When a child is diagnosed with cancer, the social and emotional needs of the entire family are tremendous.
Family members need to learn a new vocabulary to understand the illness and its treatment. Often, one parent needs to curtail or cease working to care for the ill child, causing financial strain. Siblings need to adjust to new schedules and the absence of a caretaker and sibling during extended treatments and hospital stays.
To support our patients and their families’ psychosocial needs, the Children’s Cancer Institute has a robust team of Child Life Therapists and Social Workers.
“Social workers and child life specialists are crucial and valued members of the pediatric hematology and oncology team. The social workers tackle the complex issues and needs of families with a sick child. Whereas the child life specialist assesses and deals directly with the needs and concerns of the children,” explained Alfred Gillio, M.D., director, Children’s Cancer Institute. “Both groups serve as an important conduit to the medical group and are essential to delivering smooth family-centered care.”
The Social Work team works closely with the parents to support their needs through treatment. At times this includes support in understanding treatment and coping with the emotions associated with having an ill child. Another vital component of our social work team is helping parents manage the financial toll of cancer. Social workers work with families to access patient assistance services to assist with the family’s expenses.
“Our job as social workers is to be there for the parents,” explains Judy Solomon, social work supervisor, Children’s Cancer Institute. “We are there for the entire journey from the very beginning and throughout the trajectory of the illness and treatment. In addition, we provide supportive services in the area of survivorship, as well as, bereavement.”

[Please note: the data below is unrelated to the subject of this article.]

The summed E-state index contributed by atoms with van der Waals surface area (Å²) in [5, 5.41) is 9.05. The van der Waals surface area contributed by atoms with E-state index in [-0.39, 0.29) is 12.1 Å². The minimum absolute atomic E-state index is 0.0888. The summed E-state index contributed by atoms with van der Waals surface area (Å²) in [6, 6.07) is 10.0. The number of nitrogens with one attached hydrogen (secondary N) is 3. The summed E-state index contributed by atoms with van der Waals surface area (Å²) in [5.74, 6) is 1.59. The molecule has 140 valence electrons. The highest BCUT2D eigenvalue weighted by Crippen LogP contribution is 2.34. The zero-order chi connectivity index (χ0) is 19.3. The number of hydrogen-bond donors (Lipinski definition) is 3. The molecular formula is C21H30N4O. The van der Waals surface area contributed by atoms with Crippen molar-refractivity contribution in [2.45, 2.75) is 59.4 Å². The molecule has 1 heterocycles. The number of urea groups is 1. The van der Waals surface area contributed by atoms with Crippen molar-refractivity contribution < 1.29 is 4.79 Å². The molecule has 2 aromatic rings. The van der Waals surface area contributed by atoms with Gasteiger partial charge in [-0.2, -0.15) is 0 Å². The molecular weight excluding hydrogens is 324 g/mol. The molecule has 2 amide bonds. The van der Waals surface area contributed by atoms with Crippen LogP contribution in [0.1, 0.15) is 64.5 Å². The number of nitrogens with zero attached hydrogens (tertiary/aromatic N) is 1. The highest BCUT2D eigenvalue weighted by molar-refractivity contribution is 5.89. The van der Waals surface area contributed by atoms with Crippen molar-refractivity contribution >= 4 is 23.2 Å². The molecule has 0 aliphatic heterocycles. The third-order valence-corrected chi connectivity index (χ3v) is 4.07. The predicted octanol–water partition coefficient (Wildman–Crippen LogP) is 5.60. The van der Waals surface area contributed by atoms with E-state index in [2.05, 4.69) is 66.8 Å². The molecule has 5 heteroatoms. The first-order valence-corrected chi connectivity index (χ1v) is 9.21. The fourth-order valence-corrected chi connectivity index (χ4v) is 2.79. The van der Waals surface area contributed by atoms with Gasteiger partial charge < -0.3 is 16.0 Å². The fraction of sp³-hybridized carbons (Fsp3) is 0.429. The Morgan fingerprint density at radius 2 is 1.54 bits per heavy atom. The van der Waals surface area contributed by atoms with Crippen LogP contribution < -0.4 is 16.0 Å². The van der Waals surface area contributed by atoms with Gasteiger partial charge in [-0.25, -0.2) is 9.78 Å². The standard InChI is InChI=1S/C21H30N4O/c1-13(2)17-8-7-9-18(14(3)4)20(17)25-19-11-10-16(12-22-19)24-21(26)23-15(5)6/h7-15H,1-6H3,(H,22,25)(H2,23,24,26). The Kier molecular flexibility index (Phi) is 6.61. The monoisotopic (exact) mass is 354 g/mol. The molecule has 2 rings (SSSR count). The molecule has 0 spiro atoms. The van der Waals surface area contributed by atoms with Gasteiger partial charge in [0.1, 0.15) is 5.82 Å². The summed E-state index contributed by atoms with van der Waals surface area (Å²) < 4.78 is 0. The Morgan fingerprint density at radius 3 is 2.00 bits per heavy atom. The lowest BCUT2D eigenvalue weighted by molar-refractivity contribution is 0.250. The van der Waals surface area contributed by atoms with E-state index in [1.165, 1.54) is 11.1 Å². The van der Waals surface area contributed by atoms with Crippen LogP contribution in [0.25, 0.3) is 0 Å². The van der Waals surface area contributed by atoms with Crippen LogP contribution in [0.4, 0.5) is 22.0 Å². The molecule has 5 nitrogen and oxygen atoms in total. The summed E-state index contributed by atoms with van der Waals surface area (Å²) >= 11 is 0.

The Child Life team is comprised of child life specialists, music therapists, and creative art therapists who integrate play therapy, performance, music, and art into the treatment of children. Their work helps children to better understand their diagnosis, channel their emotions during their illness or injury, and provide an alternative method for them to communicate.
“Creative arts and music therapy are integral parts of the program, and are provided as part of the treatment plan” said Ellen Goldring, section chief, Child Life Therapy. “We meet the child at their level and provide them outlets for respite and understanding.”
Unlike medical treatment, social work and child life services are not subsidized by insurance payments. Many of the services provided are supported by philanthropy. “The generosity of donors is crucial to the growth and success of these programs,” explained Dr. Gillio. “We are grateful to Tackle Kids Cancer supporters for investing in these crucial services.”